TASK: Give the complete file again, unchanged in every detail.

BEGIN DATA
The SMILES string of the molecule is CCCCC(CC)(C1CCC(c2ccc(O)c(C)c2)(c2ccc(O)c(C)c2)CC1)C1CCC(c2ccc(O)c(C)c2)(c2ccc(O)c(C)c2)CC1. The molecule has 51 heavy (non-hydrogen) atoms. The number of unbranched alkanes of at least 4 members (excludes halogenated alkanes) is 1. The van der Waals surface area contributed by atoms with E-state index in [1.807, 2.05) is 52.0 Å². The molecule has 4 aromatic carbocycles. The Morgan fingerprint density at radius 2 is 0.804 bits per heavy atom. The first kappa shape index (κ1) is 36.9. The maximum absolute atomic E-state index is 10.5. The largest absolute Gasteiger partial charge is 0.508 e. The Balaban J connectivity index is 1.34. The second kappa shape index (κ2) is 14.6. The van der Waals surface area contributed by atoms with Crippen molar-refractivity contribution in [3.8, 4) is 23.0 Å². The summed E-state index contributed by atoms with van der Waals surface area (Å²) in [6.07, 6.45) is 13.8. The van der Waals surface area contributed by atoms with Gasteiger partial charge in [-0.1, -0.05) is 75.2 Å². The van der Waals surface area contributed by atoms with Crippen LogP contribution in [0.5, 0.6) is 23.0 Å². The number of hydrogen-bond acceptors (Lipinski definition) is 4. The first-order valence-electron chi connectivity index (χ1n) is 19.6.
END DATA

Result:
The SMILES string of the molecule is CCCCC(CC)(C1CCC(c2ccc(O)c(C)c2)(c2ccc(O)c(C)c2)CC1)C1CCC(c2ccc(O)c(C)c2)(c2ccc(O)c(C)c2)CC1. The molecule has 51 heavy (non-hydrogen) atoms. The number of unbranched alkanes of at least 4 members (excludes halogenated alkanes) is 1. The van der Waals surface area contributed by atoms with E-state index in [1.807, 2.05) is 52.0 Å². The molecule has 4 aromatic carbocycles. The Morgan fingerprint density at radius 2 is 0.804 bits per heavy atom. The first kappa shape index (κ1) is 36.9. The maximum absolute atomic E-state index is 10.5. The largest absolute Gasteiger partial charge is 0.508 e. The Balaban J connectivity index is 1.34. The second kappa shape index (κ2) is 14.6. The van der Waals surface area contributed by atoms with Crippen molar-refractivity contribution in [3.8, 4) is 23.0 Å². The summed E-state index contributed by atoms with van der Waals surface area (Å²) in [6.07, 6.45) is 13.8. The van der Waals surface area contributed by atoms with Gasteiger partial charge in [-0.1, -0.05) is 75.2 Å². The van der Waals surface area contributed by atoms with Crippen LogP contribution in [0.5, 0.6) is 23.0 Å². The number of hydrogen-bond acceptors (Lipinski definition) is 4. The first-order valence-electron chi connectivity index (χ1n) is 19.6.